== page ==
1. 2

I really liked the u option and went to check my scripts only to find out that I’ve been using it for quite a while now in set -euo pipefail. E, OTOH, I had no idea about and is very interesting.

1. 3

Thanks for this, however I still can’t understand how and why GNU Stow (or other similar dotfile managers or Ansible playbooks, etc) are better than a simple shell script. Precisely because I’m sharing my dotfiles across multiple devices, platforms, and operating systems I want them to be as platform agnostic and minimal as possible, and without any external dependencies. My script simply installs/symlinks everything and later I use git pull to sync changes across machines.

1. 2

Yep I also use an install script (although mine is in Python), the reasons being:

• I need to support 3 platforms (Ubuntu/Mint, macOS, Windows), with different things to install in different ways (or not at all) depending on the platform.
• In some cases, I find it easier to procedurally generate a dotfile that will point to a resource located in your dotfiles repo, instead of symlinking everything into a fixed/hard-coded location.
• A script can also manage your sub-repos (pulling/cloning), so that everything is done in one command.
• A script can optionally do a subset of something, so that if you want to just update, say, your tmux config, you can just run that and it will just pull your tmux plugins’ repos, redo the symlinks, etc., and nothing else.
1. 1

It’s certainly not for everyone. I use it because its default behaviour matches my workflow perfectly, and there’s no need for a shell script. The only thing simpler than a simple shell script is no shell script at all!

1. 1

Unless I’m missing something you are creating an extra dependency before you can install (and manage) your dotfiles: Stow. I.e., you have to download, compile, and install from source or via a package manager. What if you have to use systems you’re not the admin for and have no sudo rights? Or Perl is too old (Stow’s requirement.) Or, or, or…

1. 15

Between OMZ making the shell take 3s to start on an SSD, and asking whether it can check for updates, I’m not sure it lasted more than 3 days on my machine. :)

More to the point: rather than starting with OMZ and asking, “what can I get rid of?” I’d encourage the opposite view of asking “what do I need?” and adding that to a simple zsh setup. Take ownership of your workspace and add only what you fully understand. I really like a simple prompt with CWD, current git branch (if any), and dirty status. My shell needs are also very simple, and I’m still learning a lot about what plain zsh can do. Add aliases as you need them instead of using giant community-driven plugins.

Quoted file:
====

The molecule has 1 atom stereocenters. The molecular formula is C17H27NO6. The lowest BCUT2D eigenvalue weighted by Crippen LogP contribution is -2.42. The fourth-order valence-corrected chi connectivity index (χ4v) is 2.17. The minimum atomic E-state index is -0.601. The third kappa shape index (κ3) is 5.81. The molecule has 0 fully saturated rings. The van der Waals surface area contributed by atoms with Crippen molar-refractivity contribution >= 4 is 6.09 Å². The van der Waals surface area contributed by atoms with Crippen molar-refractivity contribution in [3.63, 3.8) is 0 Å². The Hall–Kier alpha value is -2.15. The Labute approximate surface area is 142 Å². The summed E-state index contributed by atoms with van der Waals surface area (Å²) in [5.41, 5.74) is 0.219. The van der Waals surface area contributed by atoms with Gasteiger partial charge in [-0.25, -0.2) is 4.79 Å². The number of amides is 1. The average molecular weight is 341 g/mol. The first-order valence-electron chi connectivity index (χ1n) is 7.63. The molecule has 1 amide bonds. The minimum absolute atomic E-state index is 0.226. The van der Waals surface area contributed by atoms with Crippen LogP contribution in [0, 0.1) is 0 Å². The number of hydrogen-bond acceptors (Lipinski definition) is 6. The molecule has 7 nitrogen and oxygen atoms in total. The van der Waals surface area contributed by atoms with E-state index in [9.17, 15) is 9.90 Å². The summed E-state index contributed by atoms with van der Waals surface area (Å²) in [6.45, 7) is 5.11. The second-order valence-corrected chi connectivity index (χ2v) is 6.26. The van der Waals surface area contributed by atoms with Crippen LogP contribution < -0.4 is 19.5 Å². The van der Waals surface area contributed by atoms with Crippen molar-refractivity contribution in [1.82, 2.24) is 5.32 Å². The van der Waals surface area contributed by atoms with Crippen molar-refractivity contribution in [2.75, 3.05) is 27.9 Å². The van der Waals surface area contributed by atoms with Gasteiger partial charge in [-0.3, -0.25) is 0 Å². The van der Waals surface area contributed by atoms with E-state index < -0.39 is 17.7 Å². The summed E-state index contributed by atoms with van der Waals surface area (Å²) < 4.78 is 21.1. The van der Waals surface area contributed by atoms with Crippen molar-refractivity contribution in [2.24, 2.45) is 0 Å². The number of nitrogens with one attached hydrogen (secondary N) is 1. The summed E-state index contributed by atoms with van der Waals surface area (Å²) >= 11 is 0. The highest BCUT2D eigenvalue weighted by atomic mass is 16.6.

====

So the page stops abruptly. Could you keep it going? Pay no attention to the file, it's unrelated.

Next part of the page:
I really feel like our workspaces should be slightly idiosyncratic, if only to surface better workflows over time. Frameworks cut this impulse off at the knees.

The benefit of this approach:

   ❯ time zsh -i -c exit
0.05 real         0.04 user         0.01 sys

1. 4

I really like a simple prompt with CWD, current git branch (if any), and dirty status.

In that case perhaps you’ll like my prompt. It relies on and sources these two simple functions.

Time varies from 0m0.006s to 0m0.009s.

1. 1

Yeah, I’ve always felt OMZ (and similar things for emacs, etc.) kind of miss the point.

Dot files and tool configuration allow everybody to optimize their workflow so that it works best for their needs. Maybe using a collection of other people’s customizations really works best for some people, but it seems sub-optimal in general.

1. 3

Maybe @steveno or someone else can ELI5 this to me why is this advantageous over traditional, platform-agnostic, and dependency-less symlinking in a bash script? Cf. my dotfiles and the install script.

1. 3

Salt’s declarative nature means that you’re mostly describing the end state of a system, not how to get there.

So instead of saying “copy this stuff to this directory and then chmod” you say “I want this other directory to look like this”. Instead of saying “install these packages” you say “I want this to be installed”. You also get dependency management so if you (say) just want to install your SSH setup on a machine you can say to do that (and ignore your window manager conf).

If your files are grouped well enough and organized enough you can apply targeted subsets of your setup on many machines based off of what you want. “I want to use FF on this machine so pull in that + all the dependencies on that that I need”. “Install everything but leave out the driver conf I need for this one specific machine”

This means that if you update these scripts, you can re-run salt and it will just run what needs to run to hit the target state! So you get recovery from partial setup, checking for divergences in setups, etc for free! There’s dry run capabilities too so you can easily see what would need to change.

This is a wonderful way of keeping machines in sync

1. 2